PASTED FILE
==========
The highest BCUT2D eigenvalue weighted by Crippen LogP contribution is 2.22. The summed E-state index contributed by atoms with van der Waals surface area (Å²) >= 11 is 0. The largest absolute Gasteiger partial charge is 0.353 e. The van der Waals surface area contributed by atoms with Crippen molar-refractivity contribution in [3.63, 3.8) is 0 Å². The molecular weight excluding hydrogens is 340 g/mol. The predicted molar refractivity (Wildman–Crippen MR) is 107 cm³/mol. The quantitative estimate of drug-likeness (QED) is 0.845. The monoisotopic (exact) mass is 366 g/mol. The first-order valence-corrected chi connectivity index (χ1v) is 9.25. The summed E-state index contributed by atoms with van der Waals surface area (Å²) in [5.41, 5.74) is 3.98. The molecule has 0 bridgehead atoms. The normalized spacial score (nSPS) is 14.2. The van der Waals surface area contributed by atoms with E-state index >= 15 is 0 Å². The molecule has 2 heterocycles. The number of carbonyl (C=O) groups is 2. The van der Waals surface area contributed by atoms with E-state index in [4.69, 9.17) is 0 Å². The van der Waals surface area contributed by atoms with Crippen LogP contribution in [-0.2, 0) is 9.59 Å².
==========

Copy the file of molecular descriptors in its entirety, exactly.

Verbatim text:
The highest BCUT2D eigenvalue weighted by Crippen LogP contribution is 2.22. The summed E-state index contributed by atoms with van der Waals surface area (Å²) >= 11 is 0. The largest absolute Gasteiger partial charge is 0.353 e. The van der Waals surface area contributed by atoms with Crippen molar-refractivity contribution in [3.63, 3.8) is 0 Å². The molecular weight excluding hydrogens is 340 g/mol. The predicted molar refractivity (Wildman–Crippen MR) is 107 cm³/mol. The quantitative estimate of drug-likeness (QED) is 0.845. The monoisotopic (exact) mass is 366 g/mol. The first-order valence-corrected chi connectivity index (χ1v) is 9.25. The summed E-state index contributed by atoms with van der Waals surface area (Å²) in [5.41, 5.74) is 3.98. The molecule has 0 bridgehead atoms. The normalized spacial score (nSPS) is 14.2. The van der Waals surface area contributed by atoms with E-state index >= 15 is 0 Å². The molecule has 2 heterocycles. The number of carbonyl (C=O) groups is 2. The van der Waals surface area contributed by atoms with E-state index in [4.69, 9.17) is 0 Å². The van der Waals surface area contributed by atoms with Crippen LogP contribution in [-0.2, 0) is 9.59 Å².